Before choosing facility management courses, evaluate your career situation, talk to your supervisor at work, and investigate the school or organization that provides the courses. Other considerations include issues of course cost and convenience as well as your long-range professional goals. Facility management courses are offered by a variety of organizations in many different settings, so it may be to your advantage to review several different programs before deciding to take courses from a particular school or instructor. The more research you do, the more you increase the likelihood that the courses you take will be beneficial to you and your career.
Begin your search for facility management courses by considering why you want or need to take these courses. For example, if you are hoping to achieve professional certification through a facility management industry group, you should direct your efforts toward finding courses that are approved by the certifying organization. On the other hand, if your employer wants you to take these courses, you should sit down with your supervisor to determine the need for the courses and the particular skills that your supervisor hopes you will achieve by undertaking formal education. If you are taking the courses for your own enrichment, you may have a great deal more flexibility in course selection, but it is still a good idea to identify a purpose and need for each course that you take.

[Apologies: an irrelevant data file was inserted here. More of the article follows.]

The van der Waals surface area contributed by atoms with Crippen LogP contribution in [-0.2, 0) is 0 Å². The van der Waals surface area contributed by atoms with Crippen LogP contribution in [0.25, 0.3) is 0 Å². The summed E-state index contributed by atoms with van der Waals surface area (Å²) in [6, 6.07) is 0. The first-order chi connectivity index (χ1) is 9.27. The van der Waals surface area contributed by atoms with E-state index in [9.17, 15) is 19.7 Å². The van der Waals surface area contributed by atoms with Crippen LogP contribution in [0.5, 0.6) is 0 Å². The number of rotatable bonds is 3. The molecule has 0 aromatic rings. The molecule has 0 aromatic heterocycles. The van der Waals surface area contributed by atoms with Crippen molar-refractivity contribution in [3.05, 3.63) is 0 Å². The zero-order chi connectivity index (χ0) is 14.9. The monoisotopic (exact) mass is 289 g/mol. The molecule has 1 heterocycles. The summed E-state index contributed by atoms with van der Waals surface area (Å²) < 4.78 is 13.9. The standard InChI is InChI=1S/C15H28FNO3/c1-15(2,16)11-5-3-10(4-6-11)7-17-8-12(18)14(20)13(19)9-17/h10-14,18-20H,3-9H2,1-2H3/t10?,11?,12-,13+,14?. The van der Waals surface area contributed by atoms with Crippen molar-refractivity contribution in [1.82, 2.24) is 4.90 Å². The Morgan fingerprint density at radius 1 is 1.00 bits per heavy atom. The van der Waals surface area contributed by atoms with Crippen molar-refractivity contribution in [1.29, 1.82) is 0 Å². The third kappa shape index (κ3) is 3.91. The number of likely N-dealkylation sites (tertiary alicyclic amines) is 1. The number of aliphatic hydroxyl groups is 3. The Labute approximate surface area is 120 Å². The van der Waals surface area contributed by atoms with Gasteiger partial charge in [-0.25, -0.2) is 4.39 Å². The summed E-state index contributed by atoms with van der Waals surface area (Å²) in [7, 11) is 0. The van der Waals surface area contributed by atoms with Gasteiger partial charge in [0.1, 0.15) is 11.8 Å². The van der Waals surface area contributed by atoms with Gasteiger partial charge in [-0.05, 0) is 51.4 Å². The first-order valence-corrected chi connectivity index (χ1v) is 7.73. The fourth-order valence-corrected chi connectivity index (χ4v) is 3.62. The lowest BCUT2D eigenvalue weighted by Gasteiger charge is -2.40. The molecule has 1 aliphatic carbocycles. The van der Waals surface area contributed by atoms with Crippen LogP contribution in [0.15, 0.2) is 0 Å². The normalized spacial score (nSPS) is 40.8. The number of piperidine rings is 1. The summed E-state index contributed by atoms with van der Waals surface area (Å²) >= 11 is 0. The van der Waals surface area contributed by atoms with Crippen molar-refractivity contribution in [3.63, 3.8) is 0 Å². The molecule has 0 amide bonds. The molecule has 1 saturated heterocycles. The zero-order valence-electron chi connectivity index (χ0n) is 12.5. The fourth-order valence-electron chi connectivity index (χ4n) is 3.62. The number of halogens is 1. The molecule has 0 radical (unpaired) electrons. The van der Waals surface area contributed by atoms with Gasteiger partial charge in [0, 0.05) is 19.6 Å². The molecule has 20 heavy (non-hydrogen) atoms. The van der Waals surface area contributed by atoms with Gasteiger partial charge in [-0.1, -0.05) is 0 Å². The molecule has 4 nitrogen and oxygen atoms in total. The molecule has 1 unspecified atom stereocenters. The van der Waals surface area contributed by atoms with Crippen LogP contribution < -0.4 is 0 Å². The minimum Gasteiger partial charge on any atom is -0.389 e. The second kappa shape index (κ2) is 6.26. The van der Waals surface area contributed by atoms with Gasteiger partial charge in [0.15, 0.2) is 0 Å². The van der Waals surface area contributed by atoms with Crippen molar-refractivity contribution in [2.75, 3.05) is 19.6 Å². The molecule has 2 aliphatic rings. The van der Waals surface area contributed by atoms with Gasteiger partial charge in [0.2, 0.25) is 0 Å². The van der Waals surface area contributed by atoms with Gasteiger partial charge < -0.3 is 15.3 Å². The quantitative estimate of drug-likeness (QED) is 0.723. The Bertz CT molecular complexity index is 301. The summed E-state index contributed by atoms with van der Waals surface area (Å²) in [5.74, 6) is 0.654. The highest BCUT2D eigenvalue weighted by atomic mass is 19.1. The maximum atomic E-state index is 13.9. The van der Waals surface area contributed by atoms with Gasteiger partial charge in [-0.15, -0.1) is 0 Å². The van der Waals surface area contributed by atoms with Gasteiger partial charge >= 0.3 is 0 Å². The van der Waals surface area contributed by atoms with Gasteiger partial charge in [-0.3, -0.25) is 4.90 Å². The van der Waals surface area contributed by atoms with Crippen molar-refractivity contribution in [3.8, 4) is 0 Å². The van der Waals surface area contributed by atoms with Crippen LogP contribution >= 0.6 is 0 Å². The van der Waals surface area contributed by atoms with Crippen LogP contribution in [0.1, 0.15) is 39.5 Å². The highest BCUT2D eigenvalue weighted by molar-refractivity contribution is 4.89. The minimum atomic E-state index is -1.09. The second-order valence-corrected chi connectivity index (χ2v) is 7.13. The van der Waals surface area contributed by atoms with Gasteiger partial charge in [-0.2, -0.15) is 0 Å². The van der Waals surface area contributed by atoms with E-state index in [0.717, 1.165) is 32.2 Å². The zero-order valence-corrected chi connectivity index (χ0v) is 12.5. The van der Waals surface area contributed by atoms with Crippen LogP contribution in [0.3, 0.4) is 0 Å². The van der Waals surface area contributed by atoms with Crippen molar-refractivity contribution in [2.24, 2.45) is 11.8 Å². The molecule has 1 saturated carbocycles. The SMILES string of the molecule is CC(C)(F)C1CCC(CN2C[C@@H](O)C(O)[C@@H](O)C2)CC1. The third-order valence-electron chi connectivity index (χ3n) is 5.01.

Some colleges and universities offer facility management degrees and academic coursework. If your plan is to earn a degree in facility management, you may wish to stick with courses offered by accredited academic institutions. On the other hand, if you already have your degree, choosing courses offered by nonacademic schools and trade associations may be far less costly and offer more flexible scheduling. In all cases, you should verify that the course provider has a good reputation in the industry and that its courses are recognized within your profession and, if necessary, by your employer.
Once you have identified some good course providers and topics, you can start to compare the facility management courses available to you according to other factors, such as cost and course delivery method. Some programs may cost less than others, so if the quality of instruction appears to be the same, you may wish to select less expensive facility management courses or courses taught at industry conventions, which may be included in your admission fee. If you have the option of taking a course via distance learning, you may find that this option helps you save on transportation costs and time and that you won't have to take time off work to complete your coursework.